February seems to be the month of the iOS security bugs. And although we are fast approaching the end of the month, yet another flaw has been found which allows the passcode lock feature to be circumvented, giving unauthorized access to the device’s Camera Roll. Users have the option of setting a four digit passcode through the Settings menu which prevents the device from being unlocked without the necessary code being entered, but, it seems that this method of security in iOS is anything but flawless.
Cult of Mac is reporting that their sources have provided information relating to a new security flaw, demonstrated in the embedded video on an iPhone 4 running iOS 5.0.1. This flaw, which to the best of our knowledge has not been reported on before, allows access to be granted to the Camera Roll after a series of steps have been followed. The sources have tested the flaw on a iPhone 4, but it is highly possible that it also exists on previous models as well as the latest iPhone 4S.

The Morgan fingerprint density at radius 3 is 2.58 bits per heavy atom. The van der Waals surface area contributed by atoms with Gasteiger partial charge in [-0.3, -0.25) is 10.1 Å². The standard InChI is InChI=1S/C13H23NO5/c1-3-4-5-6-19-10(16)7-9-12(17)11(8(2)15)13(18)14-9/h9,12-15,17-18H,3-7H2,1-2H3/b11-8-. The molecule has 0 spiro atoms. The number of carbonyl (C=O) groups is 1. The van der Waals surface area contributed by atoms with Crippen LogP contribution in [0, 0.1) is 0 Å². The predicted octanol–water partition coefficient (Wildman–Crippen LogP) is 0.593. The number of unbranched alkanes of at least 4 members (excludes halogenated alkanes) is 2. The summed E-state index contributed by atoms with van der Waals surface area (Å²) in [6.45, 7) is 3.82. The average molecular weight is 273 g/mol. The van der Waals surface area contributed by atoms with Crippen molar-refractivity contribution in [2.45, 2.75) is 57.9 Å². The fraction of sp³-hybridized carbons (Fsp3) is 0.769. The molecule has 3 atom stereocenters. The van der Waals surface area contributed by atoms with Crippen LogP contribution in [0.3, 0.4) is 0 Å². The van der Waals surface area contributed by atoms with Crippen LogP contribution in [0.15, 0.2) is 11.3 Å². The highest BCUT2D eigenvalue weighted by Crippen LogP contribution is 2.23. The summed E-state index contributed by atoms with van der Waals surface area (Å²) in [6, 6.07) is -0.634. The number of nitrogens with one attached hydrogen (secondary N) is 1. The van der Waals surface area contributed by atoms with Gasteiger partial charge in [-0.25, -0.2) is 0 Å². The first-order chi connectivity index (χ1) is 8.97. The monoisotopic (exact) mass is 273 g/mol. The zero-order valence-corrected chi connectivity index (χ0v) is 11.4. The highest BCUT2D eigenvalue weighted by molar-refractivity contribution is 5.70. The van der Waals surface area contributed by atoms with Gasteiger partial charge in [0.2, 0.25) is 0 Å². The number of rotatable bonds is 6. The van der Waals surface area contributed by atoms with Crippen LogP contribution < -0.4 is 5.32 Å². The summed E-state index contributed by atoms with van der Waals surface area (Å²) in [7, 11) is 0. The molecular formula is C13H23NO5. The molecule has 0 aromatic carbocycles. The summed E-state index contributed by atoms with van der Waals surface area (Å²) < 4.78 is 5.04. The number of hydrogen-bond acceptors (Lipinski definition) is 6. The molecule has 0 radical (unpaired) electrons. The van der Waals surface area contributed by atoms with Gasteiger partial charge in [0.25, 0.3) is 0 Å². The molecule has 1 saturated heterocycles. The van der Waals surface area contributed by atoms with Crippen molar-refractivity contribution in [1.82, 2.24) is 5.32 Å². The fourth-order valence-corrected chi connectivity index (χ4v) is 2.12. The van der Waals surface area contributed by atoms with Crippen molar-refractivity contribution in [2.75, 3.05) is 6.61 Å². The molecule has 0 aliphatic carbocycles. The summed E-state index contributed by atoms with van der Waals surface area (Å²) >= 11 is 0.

The information comes directly from the guys over at iPatch who provide repair services for iOS devices in the United Kingdom and they have been good enough to capture the whole thing on video. One of the complicated things about this process is the fact that the flaw requires that the perpetrator has access to the iPhone’s battery which in some cases isn’t too difficult a task, but does become somewhat problematic with newer models, which are held together with pent lobe screws. After the bottom screws have been removed, its just a simple case of sliding the back cover off to reveal the inner workings of the iPhone and its battery.
Briefly removing, then attaching the battery and powering on the device allows the user to then double-click the Home button and click on the new Camera button, which is provided on the lock screen as part of iOS 5. When the camera loads, simply switch to the front facing camera and then tap the Camera Roll icon in the bottom left hand corner which should provide immediate access to photographs. It is worth noting that this method does not give access to all camera albums, but nevertheless it is still concerning that these vulnerabilities keep cropping up.
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